Probe targets ex-Bangkok festival exec

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Thailand's National Counter Corruption Commission will create a subcommittee to probe whether the former head of the Bangkok International Film Festival received nearly $2 million in kickbacks from 2003-06, an official with Thailand's Department of Special Investigations said.

The department, which has examined evidence for more than a month, plans to send its recommendations to the NCCC today or Tuesday. However, the findings are not expected to be shared with the public, unless the counter-corruption commission believes there is enough solid evidence and recommends that the case be handled by the State Attorney's Office, Col. Piyawat Kingket, chief of the DSI's Bureau for Special Crime Office, told The Hollywood Reporter on Friday.

The Thai government began looking into the matter after the FBI filed a 28-page affidavit in December with the U.S. Department of Justice. The documents claimed that the former festival head, Juthamas Siriwan, received $1.7 million in kickbacks from Los Angeles-based Film Festival Management, which ran the festival from 2003-06. Siriwan has maintained her innocence and even threatened to sue the DOJ, though she has yet to file charges.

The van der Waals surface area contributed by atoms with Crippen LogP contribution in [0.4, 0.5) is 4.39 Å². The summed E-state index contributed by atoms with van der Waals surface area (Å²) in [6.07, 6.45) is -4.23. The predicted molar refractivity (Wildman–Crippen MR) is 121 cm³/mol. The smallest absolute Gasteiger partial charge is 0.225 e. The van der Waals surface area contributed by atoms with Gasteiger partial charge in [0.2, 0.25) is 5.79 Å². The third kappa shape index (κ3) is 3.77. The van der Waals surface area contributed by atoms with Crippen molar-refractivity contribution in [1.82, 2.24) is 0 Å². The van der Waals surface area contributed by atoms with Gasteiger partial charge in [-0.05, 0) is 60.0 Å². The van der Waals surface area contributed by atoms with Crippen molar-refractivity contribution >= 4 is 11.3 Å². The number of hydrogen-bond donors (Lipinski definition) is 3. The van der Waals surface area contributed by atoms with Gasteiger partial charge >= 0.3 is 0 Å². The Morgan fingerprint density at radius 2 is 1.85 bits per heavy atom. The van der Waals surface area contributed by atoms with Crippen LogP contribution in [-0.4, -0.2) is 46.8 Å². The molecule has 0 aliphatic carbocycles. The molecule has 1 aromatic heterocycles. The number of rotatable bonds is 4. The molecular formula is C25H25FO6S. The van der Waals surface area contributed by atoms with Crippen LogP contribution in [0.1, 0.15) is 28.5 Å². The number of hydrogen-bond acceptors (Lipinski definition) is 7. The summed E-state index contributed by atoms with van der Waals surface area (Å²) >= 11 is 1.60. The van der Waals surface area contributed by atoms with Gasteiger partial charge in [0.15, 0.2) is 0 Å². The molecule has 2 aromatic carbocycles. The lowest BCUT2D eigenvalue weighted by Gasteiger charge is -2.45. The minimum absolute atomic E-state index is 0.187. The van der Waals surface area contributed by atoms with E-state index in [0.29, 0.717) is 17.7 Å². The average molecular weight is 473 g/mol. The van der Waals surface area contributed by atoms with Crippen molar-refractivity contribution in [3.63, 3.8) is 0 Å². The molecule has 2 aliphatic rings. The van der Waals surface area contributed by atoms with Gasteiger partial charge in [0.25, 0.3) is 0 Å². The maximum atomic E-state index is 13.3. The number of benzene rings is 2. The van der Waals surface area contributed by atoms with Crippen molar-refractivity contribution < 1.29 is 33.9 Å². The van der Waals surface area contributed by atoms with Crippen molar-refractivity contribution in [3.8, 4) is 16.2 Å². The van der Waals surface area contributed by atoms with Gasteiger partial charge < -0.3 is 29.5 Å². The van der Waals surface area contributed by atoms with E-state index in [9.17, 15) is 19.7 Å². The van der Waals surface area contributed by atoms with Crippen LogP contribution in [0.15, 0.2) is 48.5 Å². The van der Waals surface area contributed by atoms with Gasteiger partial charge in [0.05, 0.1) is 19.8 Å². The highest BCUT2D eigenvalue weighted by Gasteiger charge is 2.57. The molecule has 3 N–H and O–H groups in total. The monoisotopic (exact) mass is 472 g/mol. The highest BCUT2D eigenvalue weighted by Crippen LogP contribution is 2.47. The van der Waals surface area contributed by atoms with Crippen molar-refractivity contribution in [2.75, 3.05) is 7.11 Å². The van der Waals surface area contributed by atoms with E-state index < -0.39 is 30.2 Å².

The FBI report was written in support of bringing corruption charges against Gerald and Patricia Green, co-owners of Film Festival Management and co-producers of Werner Herzog's 2007 film "Rescue Dawn," starring Christian Bale. The report claims that payments were deposited through wire transfers and cashier's checks into the bank accounts of Siriwan's daughter, held in Singapore, the U.K. and the Isle of Jersey.

During the time of the Greens' involvement in the festival, the event's operating budget was about $6 million annually, funded by the government's Tourist Authority of Thailand.

Last year, however, in the wake of the military coup that ousted the government, Siriwan was replaced as head of the tourist authority, and the management company was not rehired. The 2007 festival was subsequently produced by the tourist bureau for about a third of the budgets under Siriwan, though it lacked the star power of years past, when such industry figures as Oliver Stone, Catherine Deneuve and Joel Schumacher were flown in.

There is still a wild card: The first prime minister elected after the coup, Samak Sundaravej, suddenly replaced Thailand's Department of Special Investigation's chief last week. Therefore, before the latest evidence is sent to the corruption commission, the new DSI head will need to examine the report.
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